In the competition for the better back seat, the Aspire comes across as the clear winner. Sure, there’s ample legroom in the Hyundai Xcent, but the cabin feels unduly narrow and it’s also got the firmer seat. The Aspire’s seat is better padded and there’s also that crucial bit more headroom. Both cars do get foldable rear centre armrests, but the Xcent does additionally feature a rear AC vent. This aside, comparing the top-spec versions of both reveals they are quite well matched on equipment. Modern-day necessities such as a CD player with Bluetooth, USB and aux-in, steering-mounted audio controls and automatic climate control are available on both. Features exclusive to the Xcent SX are its 1GB of  onboard music storage, rear-view camera, push-start and a cooled glovebox. The top Aspire Titanium+ does make its value case by offering leather seats, Ford’s SYNC infotainment system and as many as six airbags. Worth a mention here is that while even base Aspires get dual airbags as standard, the Hyundai is available with airbags only on the top-spec version. Even then, ABS is a paid option.

Another facet a brochure-to-brochure comparison will reveal is how similar the Ford Figo Aspire and Xcent’s petrol engines are in size and architecture. Both engines displace 1.2 litres, both rely on twin cams to operate their 16 valves and both feature dual variable valve timing. Interestingly, while the Ford’s engine does make more power (86.7bhp to the Xcent’s 81.8bhp), the Aspire is actually the slower car here. In fact, our preliminary acceleration figures suggest it’s the slowest of the petrol compact sedans in the 0-100kph dash. In reality, the Ford motor doesn’t like being pushed and operates best at light to medium loads. Even then, some zing in the mid-range would have been nice. The Xcent, in comparison, feels more responsive through the rev range. In fact, the Xcent’s sharp bottom-end throttle responses take some getting used to, especially when negotiating bumper to bumper traffic. The Xcent does have the smoother gearbox and lighter clutch though.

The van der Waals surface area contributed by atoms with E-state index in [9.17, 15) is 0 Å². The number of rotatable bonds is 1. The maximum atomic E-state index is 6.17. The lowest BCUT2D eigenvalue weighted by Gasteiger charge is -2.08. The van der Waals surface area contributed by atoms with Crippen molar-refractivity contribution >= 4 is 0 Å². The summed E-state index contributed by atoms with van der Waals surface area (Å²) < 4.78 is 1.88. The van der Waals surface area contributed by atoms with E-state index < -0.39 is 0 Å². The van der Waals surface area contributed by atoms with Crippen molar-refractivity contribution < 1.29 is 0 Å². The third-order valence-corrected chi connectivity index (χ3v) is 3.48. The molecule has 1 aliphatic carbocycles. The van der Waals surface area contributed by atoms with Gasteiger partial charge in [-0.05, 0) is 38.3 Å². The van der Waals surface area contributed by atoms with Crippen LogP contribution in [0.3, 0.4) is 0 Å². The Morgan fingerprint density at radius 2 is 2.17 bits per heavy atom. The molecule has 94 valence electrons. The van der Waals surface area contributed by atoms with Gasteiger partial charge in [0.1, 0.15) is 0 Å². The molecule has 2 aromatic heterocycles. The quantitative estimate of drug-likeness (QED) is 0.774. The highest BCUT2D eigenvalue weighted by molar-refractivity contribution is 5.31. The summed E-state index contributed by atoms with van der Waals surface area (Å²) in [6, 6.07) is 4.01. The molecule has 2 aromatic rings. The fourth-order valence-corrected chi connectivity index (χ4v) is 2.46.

At slow speeds, both cars are equally easy to drive, thanks to their light steerings, but the two differ in the way they tackle broken surfaces. Where the Figo absorbs most of what’s underneath, the Xcent is unable to fully filter out the bumps. It feels stiffer sprung than the Figo. That stiffness does translate to slightly less vertical movement than the Figo at speed, but there’s no getting away from the suspension’s general clunkiness. The Ford should also be your pick if you intend to have some fun behind the wheel. Sure, it doesn’t come across as tight as the Fiesta or EcoSport, but relative to the Xcent, it’s the more rewarding car to drive. The Xcent’s numb steering just robs it of any driver engagement.

In the end, when you tally the scores, it’s the Figo Aspire that earns more points across more parameters. The Xcent remains a good car, no doubt, with its well-finished cabin, long list of equipment and peppy engine being the prime reasons you should be interested in one. However, the Figo edges past by offering better all round comfort, more in terms of safety and, for what it’s worth, also more verve around the bends. Given that there won’t be much between the two in terms of pricing either, the Figo Aspire does win its first ever comparison to become the new petrol compact sedan segment leader.